To mark Tilak’s death centenary, Pune NGO aims to revive spirit of ‘Lal-Bal-Pal’

Bal Gangadhar Tilak at work, editing his newspaper Kesari .  

In a bid to revive the Independence-era spirit of the ‘Lal-Bal-Pal’, named after nationalists Lala Lajpat Rai, ‘Lokmanya’ Bal Gangadhar Tilak and Bipin Chandra Pal, and to mark the death centenary of Tilak, Pune-based non-governmental organisation (NGO) ‘Sarhad’ will launch a series of literary and cultural programmes to strengthen connections between Maharashtra and West Bengal.

The programmes are to be inaugurated on August 1 through videoconferencing in the presence of Chief Ministers of West Bengal, Punjab and Maharashtra.

Sarhad’s two-year-long event, ‘Maharashtra-Bengal friendship chapter’, and envisioned as a people’s cultural revivalist movement in these two States, will commence on Tilak’s death centenary (August 1, 1920-August 1, 2020) and will go on till August 15, 2022 to mark the 150th birth anniversary of the great philosopher, Sri Aurobindo Ghosh.

“We are in touch with the offices of Mamata Banerjee, Capt. Amarinder Singh and Uddhav Thackery, as well as with Nationalist Congress Party president Sharad Pawar. Their response has been most positive. We have also spoken with the descendants of Lala Lajpat Rai, Lokmanya Tilak and Bipin Chandra Pal who have expressed their readiness to participate in the various programmes from August 1,” said Sanjay Nahar, founder, Sarhad.

Speaking to The Hindu, Mr. Nahar said the idea for this ‘revivalist event’ had germinated as far back as 2015, when ‘Sarhad’, well-known for its service in helping students living in the country’s conflict zones, had helped organise the 88th edition of the Akhil Bharatiya Marathi Sahitya Sammelan (All-India Marathi Literary Festival) in Ghuman in Punjab where the podium was named after ‘Lal-Bal-Pal’.

“Punjab, Bengal and Maharashtra have played significant roles during the struggle for Indian Independence. The historical association and cultural bonds among the three States was solidified in the modern era by the trinity of ‘Lal-Bal-Pal’. In a way, these leaders also represent the bonds that writers, poets and artists from these States have shared over so many years,” Mr. Nahar said.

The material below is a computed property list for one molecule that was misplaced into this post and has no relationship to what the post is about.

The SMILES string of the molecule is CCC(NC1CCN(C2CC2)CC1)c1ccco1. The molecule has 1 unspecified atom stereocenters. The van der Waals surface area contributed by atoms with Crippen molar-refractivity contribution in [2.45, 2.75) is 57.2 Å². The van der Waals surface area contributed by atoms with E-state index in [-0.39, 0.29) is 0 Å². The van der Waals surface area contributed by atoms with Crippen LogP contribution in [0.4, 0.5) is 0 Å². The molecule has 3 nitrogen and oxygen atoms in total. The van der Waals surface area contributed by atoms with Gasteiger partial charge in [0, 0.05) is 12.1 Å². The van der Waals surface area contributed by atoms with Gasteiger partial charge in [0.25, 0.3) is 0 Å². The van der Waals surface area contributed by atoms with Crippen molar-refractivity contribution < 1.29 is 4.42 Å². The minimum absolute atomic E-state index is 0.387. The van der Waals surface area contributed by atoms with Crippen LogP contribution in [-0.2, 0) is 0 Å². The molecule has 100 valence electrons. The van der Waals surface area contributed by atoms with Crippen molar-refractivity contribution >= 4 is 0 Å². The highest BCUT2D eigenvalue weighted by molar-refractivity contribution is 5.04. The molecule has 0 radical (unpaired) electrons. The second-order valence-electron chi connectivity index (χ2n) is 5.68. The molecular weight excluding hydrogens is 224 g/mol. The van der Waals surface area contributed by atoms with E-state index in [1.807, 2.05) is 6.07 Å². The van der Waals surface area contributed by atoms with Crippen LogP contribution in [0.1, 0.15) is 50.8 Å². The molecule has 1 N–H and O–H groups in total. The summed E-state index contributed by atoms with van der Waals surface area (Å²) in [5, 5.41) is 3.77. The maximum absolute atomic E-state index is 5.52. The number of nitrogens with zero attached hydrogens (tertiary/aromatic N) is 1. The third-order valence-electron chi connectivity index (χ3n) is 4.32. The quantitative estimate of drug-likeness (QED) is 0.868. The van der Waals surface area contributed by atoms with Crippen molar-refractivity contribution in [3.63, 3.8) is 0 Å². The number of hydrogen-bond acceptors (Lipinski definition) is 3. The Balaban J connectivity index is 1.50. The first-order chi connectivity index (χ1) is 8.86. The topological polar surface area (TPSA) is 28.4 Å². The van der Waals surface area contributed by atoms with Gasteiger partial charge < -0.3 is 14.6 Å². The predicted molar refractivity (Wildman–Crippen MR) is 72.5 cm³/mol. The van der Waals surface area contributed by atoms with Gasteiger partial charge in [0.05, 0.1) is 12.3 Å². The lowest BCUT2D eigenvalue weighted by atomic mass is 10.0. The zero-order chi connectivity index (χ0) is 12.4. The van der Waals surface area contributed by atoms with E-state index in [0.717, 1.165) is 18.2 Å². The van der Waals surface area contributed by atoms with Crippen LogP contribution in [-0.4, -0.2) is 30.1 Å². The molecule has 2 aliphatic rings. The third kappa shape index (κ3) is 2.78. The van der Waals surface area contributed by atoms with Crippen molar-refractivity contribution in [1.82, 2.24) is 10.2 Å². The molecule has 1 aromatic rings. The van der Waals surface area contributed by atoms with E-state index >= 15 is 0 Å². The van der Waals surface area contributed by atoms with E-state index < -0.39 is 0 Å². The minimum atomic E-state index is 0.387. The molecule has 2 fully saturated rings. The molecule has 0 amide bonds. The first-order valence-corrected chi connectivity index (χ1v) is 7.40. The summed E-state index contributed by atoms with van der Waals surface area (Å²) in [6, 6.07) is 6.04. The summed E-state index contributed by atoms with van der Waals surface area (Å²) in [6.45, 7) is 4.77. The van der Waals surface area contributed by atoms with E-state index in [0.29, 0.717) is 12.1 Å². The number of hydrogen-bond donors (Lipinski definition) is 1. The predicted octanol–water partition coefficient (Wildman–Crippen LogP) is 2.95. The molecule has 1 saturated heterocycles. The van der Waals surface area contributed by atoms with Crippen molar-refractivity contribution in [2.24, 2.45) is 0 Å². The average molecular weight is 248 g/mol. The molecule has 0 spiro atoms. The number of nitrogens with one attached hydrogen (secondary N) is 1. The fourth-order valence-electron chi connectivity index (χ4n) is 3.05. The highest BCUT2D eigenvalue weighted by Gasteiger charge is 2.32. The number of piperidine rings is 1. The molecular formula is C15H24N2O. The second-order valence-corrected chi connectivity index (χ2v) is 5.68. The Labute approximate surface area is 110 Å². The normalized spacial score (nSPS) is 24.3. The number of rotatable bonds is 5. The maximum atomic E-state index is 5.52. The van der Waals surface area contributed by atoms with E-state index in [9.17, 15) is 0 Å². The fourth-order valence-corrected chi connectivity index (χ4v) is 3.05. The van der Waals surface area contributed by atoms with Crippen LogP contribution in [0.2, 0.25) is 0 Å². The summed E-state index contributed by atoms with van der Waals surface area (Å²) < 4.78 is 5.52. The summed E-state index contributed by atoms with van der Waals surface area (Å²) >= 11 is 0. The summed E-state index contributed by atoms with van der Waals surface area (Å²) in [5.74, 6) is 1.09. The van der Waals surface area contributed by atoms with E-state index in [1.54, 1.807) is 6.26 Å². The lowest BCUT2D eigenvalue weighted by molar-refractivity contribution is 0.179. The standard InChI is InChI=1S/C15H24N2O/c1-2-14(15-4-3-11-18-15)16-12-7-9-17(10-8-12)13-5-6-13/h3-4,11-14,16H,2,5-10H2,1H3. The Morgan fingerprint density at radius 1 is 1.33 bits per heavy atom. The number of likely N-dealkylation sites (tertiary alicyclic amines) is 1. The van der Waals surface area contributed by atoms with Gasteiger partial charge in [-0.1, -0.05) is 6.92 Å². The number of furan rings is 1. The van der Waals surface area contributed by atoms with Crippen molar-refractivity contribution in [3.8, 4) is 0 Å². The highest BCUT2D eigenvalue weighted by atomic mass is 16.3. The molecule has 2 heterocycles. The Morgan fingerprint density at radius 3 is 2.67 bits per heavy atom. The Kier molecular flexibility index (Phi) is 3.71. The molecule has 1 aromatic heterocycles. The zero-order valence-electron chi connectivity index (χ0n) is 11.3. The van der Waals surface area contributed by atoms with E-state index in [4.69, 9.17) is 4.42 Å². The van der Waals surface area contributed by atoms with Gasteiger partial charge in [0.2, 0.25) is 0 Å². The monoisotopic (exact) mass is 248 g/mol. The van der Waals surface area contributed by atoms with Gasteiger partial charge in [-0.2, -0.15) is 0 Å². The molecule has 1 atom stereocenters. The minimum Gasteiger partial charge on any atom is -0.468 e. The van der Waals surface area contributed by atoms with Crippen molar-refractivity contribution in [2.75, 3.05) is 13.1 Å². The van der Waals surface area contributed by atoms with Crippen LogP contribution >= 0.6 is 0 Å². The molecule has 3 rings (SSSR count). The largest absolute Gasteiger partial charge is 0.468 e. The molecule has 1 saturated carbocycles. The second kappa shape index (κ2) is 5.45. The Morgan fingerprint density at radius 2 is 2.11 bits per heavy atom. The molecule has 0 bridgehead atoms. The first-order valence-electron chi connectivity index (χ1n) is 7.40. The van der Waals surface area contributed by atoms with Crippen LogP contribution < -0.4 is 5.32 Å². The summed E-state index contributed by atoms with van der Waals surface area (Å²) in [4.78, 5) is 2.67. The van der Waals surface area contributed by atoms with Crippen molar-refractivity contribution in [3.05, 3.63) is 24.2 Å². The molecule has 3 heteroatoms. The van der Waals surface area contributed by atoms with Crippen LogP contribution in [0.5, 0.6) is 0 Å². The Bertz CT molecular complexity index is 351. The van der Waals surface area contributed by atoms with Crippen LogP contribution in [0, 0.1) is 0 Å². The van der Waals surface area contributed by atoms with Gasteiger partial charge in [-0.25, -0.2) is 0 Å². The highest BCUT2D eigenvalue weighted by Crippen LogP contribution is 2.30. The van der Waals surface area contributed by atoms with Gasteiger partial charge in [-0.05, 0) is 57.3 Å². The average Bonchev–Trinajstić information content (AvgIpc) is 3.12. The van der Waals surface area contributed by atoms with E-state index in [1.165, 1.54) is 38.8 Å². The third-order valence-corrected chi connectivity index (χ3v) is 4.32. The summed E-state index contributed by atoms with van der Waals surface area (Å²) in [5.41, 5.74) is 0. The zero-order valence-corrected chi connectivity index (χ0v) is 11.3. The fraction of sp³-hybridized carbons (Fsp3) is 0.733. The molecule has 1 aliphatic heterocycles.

The triumvirate had played a stellar role in the second phase of the Swadeshi movement which gathered momentum after the partition of Bengal by Lord Curzon in 1905, and which called for the boycott of all imported items and the use of Indian-made goods.

Socio-cultural bonds

“After Independence, while the socio-cultural bonds between Maharashtra and Punjab have grown stronger, our ties with Bengal have somewhat weakened, despite a rich pedigree of literary and cultural affinity in the past,” Mr. Nahar said.

For instance, Rabindranath Tagore’s older brother Satyendranath, who was the first Indian to join the Indian Civil Service (ICS), had momentous interactions with several notable figures of Maharashtra, including Tilak and the legendary Indologist R.G. Bhandarkar, during his numerous postings in the State.

“Satyendranath Tagore had translated Tilak’s Geetarahasya and Sant Tukaram’s abhangs [devotional poetry] into Bengali, while Rabindranath Tagore had penned a poem on Chhatrapati Shivaji. In the mid-1970s, eminent Marathi litterateur P.L. Deshpande, known as ‘Pu La’, had visited Tagore’s Shantiniketan and had penned his masterful Vang-Chitre soon after. It is precisely such ties that we seek to revive through this mega cultural event,” Mr. Nahar said.

He said around 50 literary works in Bengali, Marathi and Punjabi would be translated into respective vernaculars.

A number of Marathi plays would be performed in Bengali and Punjabi and vice-versa, while Bengali films would be screened in Pune and other places.

He said Sarhad would be facilitating the publishing of these translated works.

“We are in constant communication with members of the Bengali Association in Pune, as well as in Nagpur, a known centre of Bengali art and culture,” Mr. Nahar said.

Additionally, the NGO was working on a coffee table book to highlight the socio-cultural interaction between Bengal and Maharashtra throughout modern history, he informed.

Our code of editorial values

This article is closed for comments.
Please Email the Editor

Printable version | Oct 28, 2021 11:28:04 AM |

Next Story